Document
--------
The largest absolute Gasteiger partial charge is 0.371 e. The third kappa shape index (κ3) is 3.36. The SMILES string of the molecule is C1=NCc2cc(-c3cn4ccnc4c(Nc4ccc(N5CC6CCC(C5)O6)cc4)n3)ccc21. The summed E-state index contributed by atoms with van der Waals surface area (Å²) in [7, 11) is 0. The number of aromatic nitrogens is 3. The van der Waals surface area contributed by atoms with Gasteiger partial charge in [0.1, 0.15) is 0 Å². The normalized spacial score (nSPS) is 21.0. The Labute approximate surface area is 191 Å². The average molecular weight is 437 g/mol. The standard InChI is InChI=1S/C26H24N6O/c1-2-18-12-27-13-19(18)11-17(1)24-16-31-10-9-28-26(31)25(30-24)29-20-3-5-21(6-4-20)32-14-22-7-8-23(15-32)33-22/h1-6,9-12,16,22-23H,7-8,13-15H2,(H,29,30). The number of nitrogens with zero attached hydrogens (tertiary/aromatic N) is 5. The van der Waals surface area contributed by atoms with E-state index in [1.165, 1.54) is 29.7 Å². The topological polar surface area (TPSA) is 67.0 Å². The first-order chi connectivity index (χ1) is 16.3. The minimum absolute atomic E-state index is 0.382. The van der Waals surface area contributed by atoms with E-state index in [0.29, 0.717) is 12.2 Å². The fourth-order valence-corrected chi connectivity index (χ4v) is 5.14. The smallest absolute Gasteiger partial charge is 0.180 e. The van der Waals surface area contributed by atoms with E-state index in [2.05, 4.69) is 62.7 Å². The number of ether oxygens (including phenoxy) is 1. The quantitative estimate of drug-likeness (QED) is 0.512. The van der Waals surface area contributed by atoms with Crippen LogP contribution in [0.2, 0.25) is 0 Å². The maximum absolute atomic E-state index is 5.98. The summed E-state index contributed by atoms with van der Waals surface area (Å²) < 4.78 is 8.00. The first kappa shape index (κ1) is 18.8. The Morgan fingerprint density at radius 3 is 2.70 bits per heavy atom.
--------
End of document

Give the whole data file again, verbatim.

The largest absolute Gasteiger partial charge is 0.371 e. The third kappa shape index (κ3) is 3.36. The SMILES string of the molecule is C1=NCc2cc(-c3cn4ccnc4c(Nc4ccc(N5CC6CCC(C5)O6)cc4)n3)ccc21. The summed E-state index contributed by atoms with van der Waals surface area (Å²) in [7, 11) is 0. The number of aromatic nitrogens is 3. The van der Waals surface area contributed by atoms with Gasteiger partial charge in [0.1, 0.15) is 0 Å². The normalized spacial score (nSPS) is 21.0. The Labute approximate surface area is 191 Å². The average molecular weight is 437 g/mol. The standard InChI is InChI=1S/C26H24N6O/c1-2-18-12-27-13-19(18)11-17(1)24-16-31-10-9-28-26(31)25(30-24)29-20-3-5-21(6-4-20)32-14-22-7-8-23(15-32)33-22/h1-6,9-12,16,22-23H,7-8,13-15H2,(H,29,30). The number of nitrogens with zero attached hydrogens (tertiary/aromatic N) is 5. The van der Waals surface area contributed by atoms with E-state index in [1.165, 1.54) is 29.7 Å². The topological polar surface area (TPSA) is 67.0 Å². The first-order chi connectivity index (χ1) is 16.3. The minimum absolute atomic E-state index is 0.382. The van der Waals surface area contributed by atoms with E-state index in [0.29, 0.717) is 12.2 Å². The fourth-order valence-corrected chi connectivity index (χ4v) is 5.14. The smallest absolute Gasteiger partial charge is 0.180 e. The van der Waals surface area contributed by atoms with E-state index in [2.05, 4.69) is 62.7 Å². The number of ether oxygens (including phenoxy) is 1. The quantitative estimate of drug-likeness (QED) is 0.512. The van der Waals surface area contributed by atoms with Crippen LogP contribution in [0.2, 0.25) is 0 Å². The maximum absolute atomic E-state index is 5.98. The summed E-state index contributed by atoms with van der Waals surface area (Å²) < 4.78 is 8.00. The first kappa shape index (κ1) is 18.8. The Morgan fingerprint density at radius 3 is 2.70 bits per heavy atom.